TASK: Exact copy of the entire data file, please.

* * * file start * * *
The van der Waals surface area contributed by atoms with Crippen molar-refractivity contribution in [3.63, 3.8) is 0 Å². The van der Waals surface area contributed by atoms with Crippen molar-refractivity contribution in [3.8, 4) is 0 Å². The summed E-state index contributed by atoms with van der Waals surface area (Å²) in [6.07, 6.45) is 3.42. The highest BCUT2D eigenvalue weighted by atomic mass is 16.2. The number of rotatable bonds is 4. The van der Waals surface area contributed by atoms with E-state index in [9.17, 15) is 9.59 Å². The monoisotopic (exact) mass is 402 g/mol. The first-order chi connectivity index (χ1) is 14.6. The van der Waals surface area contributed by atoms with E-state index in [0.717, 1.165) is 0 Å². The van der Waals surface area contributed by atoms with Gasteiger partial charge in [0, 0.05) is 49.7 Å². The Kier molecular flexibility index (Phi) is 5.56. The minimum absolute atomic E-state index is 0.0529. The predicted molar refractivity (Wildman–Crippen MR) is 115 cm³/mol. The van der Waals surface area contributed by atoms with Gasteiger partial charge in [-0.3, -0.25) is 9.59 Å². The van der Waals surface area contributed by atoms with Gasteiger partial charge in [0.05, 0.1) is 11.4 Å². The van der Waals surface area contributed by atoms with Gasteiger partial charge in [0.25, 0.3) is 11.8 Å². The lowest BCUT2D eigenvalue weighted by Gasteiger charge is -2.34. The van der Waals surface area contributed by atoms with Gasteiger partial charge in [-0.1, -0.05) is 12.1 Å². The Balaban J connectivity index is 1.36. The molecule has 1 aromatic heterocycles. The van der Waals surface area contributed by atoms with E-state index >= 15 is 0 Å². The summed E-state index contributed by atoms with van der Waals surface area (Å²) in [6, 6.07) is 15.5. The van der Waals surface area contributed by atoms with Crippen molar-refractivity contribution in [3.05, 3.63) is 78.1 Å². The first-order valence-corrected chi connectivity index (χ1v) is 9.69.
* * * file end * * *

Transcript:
The van der Waals surface area contributed by atoms with Crippen molar-refractivity contribution in [3.63, 3.8) is 0 Å². The van der Waals surface area contributed by atoms with Crippen molar-refractivity contribution in [3.8, 4) is 0 Å². The summed E-state index contributed by atoms with van der Waals surface area (Å²) in [6.07, 6.45) is 3.42. The highest BCUT2D eigenvalue weighted by atomic mass is 16.2. The number of rotatable bonds is 4. The van der Waals surface area contributed by atoms with E-state index in [9.17, 15) is 9.59 Å². The monoisotopic (exact) mass is 402 g/mol. The first-order chi connectivity index (χ1) is 14.6. The van der Waals surface area contributed by atoms with E-state index in [0.717, 1.165) is 0 Å². The van der Waals surface area contributed by atoms with Gasteiger partial charge in [0, 0.05) is 49.7 Å². The Kier molecular flexibility index (Phi) is 5.56. The minimum absolute atomic E-state index is 0.0529. The predicted molar refractivity (Wildman–Crippen MR) is 115 cm³/mol. The van der Waals surface area contributed by atoms with Gasteiger partial charge in [-0.3, -0.25) is 9.59 Å². The van der Waals surface area contributed by atoms with Gasteiger partial charge in [0.05, 0.1) is 11.4 Å². The van der Waals surface area contributed by atoms with Gasteiger partial charge in [0.25, 0.3) is 11.8 Å². The lowest BCUT2D eigenvalue weighted by Gasteiger charge is -2.34. The van der Waals surface area contributed by atoms with Gasteiger partial charge in [-0.1, -0.05) is 12.1 Å². The Balaban J connectivity index is 1.36. The molecule has 1 aromatic heterocycles. The van der Waals surface area contributed by atoms with E-state index >= 15 is 0 Å². The summed E-state index contributed by atoms with van der Waals surface area (Å²) in [6, 6.07) is 15.5. The van der Waals surface area contributed by atoms with Crippen molar-refractivity contribution in [3.05, 3.63) is 78.1 Å². The first-order valence-corrected chi connectivity index (χ1v) is 9.69.